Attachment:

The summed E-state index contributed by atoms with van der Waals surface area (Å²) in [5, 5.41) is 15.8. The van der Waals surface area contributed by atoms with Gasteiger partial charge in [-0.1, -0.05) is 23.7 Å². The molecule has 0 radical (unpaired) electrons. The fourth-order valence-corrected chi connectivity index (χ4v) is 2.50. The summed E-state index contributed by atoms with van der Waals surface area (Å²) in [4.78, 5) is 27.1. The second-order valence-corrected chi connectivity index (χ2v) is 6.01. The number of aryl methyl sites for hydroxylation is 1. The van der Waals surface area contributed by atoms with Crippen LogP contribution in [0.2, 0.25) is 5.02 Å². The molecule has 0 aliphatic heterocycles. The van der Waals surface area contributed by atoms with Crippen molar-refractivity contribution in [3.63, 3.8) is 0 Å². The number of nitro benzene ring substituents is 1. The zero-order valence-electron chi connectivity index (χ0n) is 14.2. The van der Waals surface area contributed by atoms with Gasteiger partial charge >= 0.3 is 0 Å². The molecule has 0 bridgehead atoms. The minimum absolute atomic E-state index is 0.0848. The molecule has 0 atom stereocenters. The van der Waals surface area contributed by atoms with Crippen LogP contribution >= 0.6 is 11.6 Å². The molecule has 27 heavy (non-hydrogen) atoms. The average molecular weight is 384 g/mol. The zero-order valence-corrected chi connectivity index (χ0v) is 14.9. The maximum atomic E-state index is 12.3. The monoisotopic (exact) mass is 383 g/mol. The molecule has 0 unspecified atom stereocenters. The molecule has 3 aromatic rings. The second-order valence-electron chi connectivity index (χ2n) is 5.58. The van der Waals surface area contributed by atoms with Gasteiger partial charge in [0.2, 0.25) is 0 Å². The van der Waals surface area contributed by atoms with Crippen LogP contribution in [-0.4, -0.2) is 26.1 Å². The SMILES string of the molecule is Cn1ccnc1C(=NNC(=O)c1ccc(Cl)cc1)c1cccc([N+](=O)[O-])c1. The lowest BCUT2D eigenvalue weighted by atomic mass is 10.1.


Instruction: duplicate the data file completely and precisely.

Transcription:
The summed E-state index contributed by atoms with van der Waals surface area (Å²) in [5, 5.41) is 15.8. The van der Waals surface area contributed by atoms with Gasteiger partial charge in [-0.1, -0.05) is 23.7 Å². The molecule has 0 radical (unpaired) electrons. The fourth-order valence-corrected chi connectivity index (χ4v) is 2.50. The summed E-state index contributed by atoms with van der Waals surface area (Å²) in [4.78, 5) is 27.1. The second-order valence-corrected chi connectivity index (χ2v) is 6.01. The number of aryl methyl sites for hydroxylation is 1. The van der Waals surface area contributed by atoms with Crippen LogP contribution in [0.2, 0.25) is 5.02 Å². The molecule has 0 aliphatic heterocycles. The van der Waals surface area contributed by atoms with Crippen molar-refractivity contribution in [3.63, 3.8) is 0 Å². The number of nitro benzene ring substituents is 1. The zero-order valence-electron chi connectivity index (χ0n) is 14.2. The van der Waals surface area contributed by atoms with Gasteiger partial charge >= 0.3 is 0 Å². The molecule has 0 bridgehead atoms. The minimum absolute atomic E-state index is 0.0848. The molecule has 0 atom stereocenters. The van der Waals surface area contributed by atoms with Crippen LogP contribution >= 0.6 is 11.6 Å². The molecule has 27 heavy (non-hydrogen) atoms. The average molecular weight is 384 g/mol. The zero-order valence-corrected chi connectivity index (χ0v) is 14.9. The maximum atomic E-state index is 12.3. The monoisotopic (exact) mass is 383 g/mol. The molecule has 0 unspecified atom stereocenters. The molecule has 3 aromatic rings. The second-order valence-electron chi connectivity index (χ2n) is 5.58. The van der Waals surface area contributed by atoms with Gasteiger partial charge in [0.2, 0.25) is 0 Å². The van der Waals surface area contributed by atoms with Crippen LogP contribution in [-0.4, -0.2) is 26.1 Å². The SMILES string of the molecule is Cn1ccnc1C(=NNC(=O)c1ccc(Cl)cc1)c1cccc([N+](=O)[O-])c1. The lowest BCUT2D eigenvalue weighted by atomic mass is 10.1.